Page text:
But that is not how the hardliners view their role.  “These are the people,” as Yoani Sanchez wrote recently, “who see the Cuban situation as a pressure cooker that needs just a little more heat to explode…Sadly, however, the guinea pigs required to test the efficacy of such an experiment would be Cubans on the island.”

Such are the costs of hate in the time of cholera.  Can’t we do better?

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Flashback/Fast Forward: Obama, Cuban Docs, and the Summit of the Americas

April 13, 2012

As President Obama makes his way to Colombia for the Summit of the Americas – “to tout his trade record and convince millions of Hispanic voters back home he cares about the region,” as Reuters tartly reported – we found ourselves thinking back three years when he last attended this regional meeting.

At a concluding press conference, the president recounted what he learned about the activities of Cuban doctors in the region thanks to their nation’s commitment to “medical internationalism”:

One thing that I thought was interesting — and I knew this in a more abstract way but it was interesting in very specific terms — hearing from these leaders who when they spoke about Cuba talked very specifically about the thousands of doctors from Cuba that are dispersed all throughout the region, and upon which many of these countries heavily depend.

The Cubans have been helping nations around the world react to crises and natural disasters, and to meet their people’s primary care needs, since 1960. The achievements of this program -chronicled by scholars such as John Kirk, and non-governmental organizations like MEDICC -were well known outside the United States when President Obama heard about them in April 2009.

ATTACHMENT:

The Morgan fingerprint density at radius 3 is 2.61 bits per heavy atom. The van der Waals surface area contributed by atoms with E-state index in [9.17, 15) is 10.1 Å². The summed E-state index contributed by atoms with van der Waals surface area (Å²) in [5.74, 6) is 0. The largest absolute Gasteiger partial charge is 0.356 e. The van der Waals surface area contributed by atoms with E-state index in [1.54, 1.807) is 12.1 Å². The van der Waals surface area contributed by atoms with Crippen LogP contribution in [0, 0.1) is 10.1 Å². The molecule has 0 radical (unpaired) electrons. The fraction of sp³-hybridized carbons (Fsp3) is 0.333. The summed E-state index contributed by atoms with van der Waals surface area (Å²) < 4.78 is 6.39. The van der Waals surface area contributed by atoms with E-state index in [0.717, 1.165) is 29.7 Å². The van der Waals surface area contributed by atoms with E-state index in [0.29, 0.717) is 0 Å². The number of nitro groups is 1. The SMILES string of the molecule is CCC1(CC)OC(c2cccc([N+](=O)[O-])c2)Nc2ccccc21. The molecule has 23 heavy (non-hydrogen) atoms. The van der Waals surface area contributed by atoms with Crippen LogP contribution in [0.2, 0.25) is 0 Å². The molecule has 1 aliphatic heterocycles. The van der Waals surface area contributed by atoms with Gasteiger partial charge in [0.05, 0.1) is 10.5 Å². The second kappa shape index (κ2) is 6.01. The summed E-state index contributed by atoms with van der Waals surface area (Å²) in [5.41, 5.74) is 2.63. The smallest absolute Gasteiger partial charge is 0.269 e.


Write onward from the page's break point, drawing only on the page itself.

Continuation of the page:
Following the earthquake in Haiti, however, when Cuban doctors already stationed there were the first to respond, became the backbone of the fight against cholera, and continued helping Haitians recover and build a new health care system long after many in the international community diverted their gaze, the full extent of Cuba’s commitment to public health outside its own borders was hard to ignore even in the United States.

With the president attending the 2012 Summit of the Americas, we have to ask this: Who benefits from his decision to continue a Bush-era policy of coaxing Cuban doctors to leave their medical missions and defect to the United States?

In 2006, the Bush administration started the “Cuban Medical Professional Parole Program” to encourage Cuban medical personnel saving lives internationally, most often located in rural areas or slums of the world’s poorest countries, to leave their posts. The Program promised special U.S. immigration rights for these Cuban doctors and health personnel, today numbering nearly 39,000. Although Cubans who reach the United States seeking asylum already enjoy preferential immigration status when they arrive, this program makes Cuban medical personnel eligible for parole abroad.